The Week -- Doing the 'Full County,' but is it enough?

Candidates tout visits to all 99 counties, but is a tougher test of Iowa allegiance needed?

Todd Dorman
Published: February 28 2014 | 10:02 am - Updated: 29 March 2014 | 4:17 am in

So this week Republican U.S. Senate candidate Mark Jacobs became the latest Iowa candidate/politician to visit all of the state's 99 counties. He pulled off a "full county," from Adair to Wright, with double credit for Kossuth. It's long.

The man Jacobs hopes to take on in the fall, Democratic U.S. Rep. Bruce Braley, completed his full county just more than a week ago. But Jacobs finished in just 99 days. The former energy executive bragged that no other Senate candidate has done a full county in such a "concentrated period of time." Jacobs, apparently, thinks speed-dating is the way to win our hearts.

Sorry, Ida, I like you, but we both knew it couldn't last. I'll call you sometime.

Fast isn't necessarily good. In 2011, GOP presidential hopeful Michele Bachmann did a full county in just 11 days. Impressed. caucus-goers awarded her a sixth place ribbon on caucus night. I think it was green. I used to get those in track.

Caucus winner (after some unfortunate delay) Rick Santorum also visited 99, but he took his sweet, sweet time. He listened. He cared. He wore a sweater vest. He stayed for pie.

Still, regardless of speed, a full county is an accomplishment. I say anyone who completes a full county should get a snappy blazer, a nice shade of Eastern Goldfinch, perhaps, with a 99 wild roses sewn on the back. One glance, and you'd know you're looking at a candidate who is committed. Or should be.

On the other hand, it's mountain that is becoming a bit too easy to climb. Less Everest, more Hawkeye Point. U.S. Sen. Chuck Grassley pulls a full county every year. Gov. Terry Branstad could do it with his mustache tied around his back.

Sure, it's great to get around the state, but the full county just seems less special and challenging than it should. Must be all the paved roads and air-planes.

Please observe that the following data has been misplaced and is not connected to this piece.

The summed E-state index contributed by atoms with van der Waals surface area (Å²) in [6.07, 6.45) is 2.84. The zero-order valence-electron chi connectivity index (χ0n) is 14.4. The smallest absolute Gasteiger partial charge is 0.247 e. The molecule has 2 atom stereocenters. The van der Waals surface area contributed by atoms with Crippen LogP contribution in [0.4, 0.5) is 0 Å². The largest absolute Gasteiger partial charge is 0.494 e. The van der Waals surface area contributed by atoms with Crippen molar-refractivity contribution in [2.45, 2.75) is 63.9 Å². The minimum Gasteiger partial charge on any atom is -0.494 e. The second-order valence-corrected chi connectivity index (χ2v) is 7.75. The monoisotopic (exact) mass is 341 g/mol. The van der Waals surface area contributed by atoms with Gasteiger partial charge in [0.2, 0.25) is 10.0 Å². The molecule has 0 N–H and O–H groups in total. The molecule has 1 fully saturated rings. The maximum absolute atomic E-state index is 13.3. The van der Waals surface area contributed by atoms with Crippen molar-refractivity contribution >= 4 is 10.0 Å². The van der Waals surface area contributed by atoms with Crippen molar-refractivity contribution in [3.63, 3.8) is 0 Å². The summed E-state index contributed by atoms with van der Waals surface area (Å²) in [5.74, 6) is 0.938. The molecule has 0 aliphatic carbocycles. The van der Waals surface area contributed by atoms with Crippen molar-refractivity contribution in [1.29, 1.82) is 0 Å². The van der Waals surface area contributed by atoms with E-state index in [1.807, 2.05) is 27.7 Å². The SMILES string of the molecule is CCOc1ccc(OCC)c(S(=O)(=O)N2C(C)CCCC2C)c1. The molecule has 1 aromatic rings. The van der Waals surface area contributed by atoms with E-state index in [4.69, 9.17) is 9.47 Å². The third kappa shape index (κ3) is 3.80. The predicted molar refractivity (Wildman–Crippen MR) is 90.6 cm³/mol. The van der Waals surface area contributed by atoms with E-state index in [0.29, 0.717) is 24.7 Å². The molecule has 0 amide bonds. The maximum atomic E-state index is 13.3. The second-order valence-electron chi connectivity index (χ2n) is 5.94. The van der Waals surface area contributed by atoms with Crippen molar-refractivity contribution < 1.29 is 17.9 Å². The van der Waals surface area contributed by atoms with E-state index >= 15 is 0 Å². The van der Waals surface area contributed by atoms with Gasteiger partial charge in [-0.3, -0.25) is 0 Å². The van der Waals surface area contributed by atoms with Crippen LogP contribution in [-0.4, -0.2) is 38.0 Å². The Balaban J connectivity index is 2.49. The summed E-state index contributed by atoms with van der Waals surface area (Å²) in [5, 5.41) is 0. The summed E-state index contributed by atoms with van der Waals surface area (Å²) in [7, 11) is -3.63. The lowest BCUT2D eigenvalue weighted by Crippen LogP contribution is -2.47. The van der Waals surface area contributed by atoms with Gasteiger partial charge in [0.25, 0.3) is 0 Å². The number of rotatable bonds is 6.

In this age of guys parachuting from space and people attempting to drive in Atlanta during a snow flurry, I think a sterner test of mettle may be needed to prove Iowa love.

Show me a candidate who is willing to visit all of Iowa's 947 towns, a "Full Ackley-to-Zwingle," give or take a Bolan. Now that would be truly impressive.

Look Raymond, Arthur, Ladora and Floyd in the eye and ask for their votes. Tell the residents of West Bend, East Peru, North Liberty and South English which direction you'll take the state or country. Tout fiscal conservatism in Coin. Bemoan partisanship in Independence.

Answer thorny questions in Thornton.  Tell it to 'em straight in Cylinder. Show off your pronunciation prowess in Madrid, Nevada and Tripoli. And if all else fails, have a brandy in Alexander. Maybe two.

Not challenging enough? Well, there are 1,599 townships just waiting to be wooed. I grew up in Pleasant Township. It didn't stick.

Still not impressed? Then feel free to embark on a campaign tour of Iowa's more than 3,000 drainage districts. Too many? I guess somebody doesn't care about Iowa's vital, valuable soil and water resources. What's next? Maybe you'd like to throw a geode at us?

I know, with information technology and mass media, your message can reach voters in every corner of the state. No need to stop by every Casey's or watch every district drain in person. Politics is all about microtargeting, rapid response and winning the news cycle. Puttering around the hustings doesn't get it done anymore.

Fine. But would it kill you to visit all 88,631 Iowa farms? Yeah, I guess it might.

 

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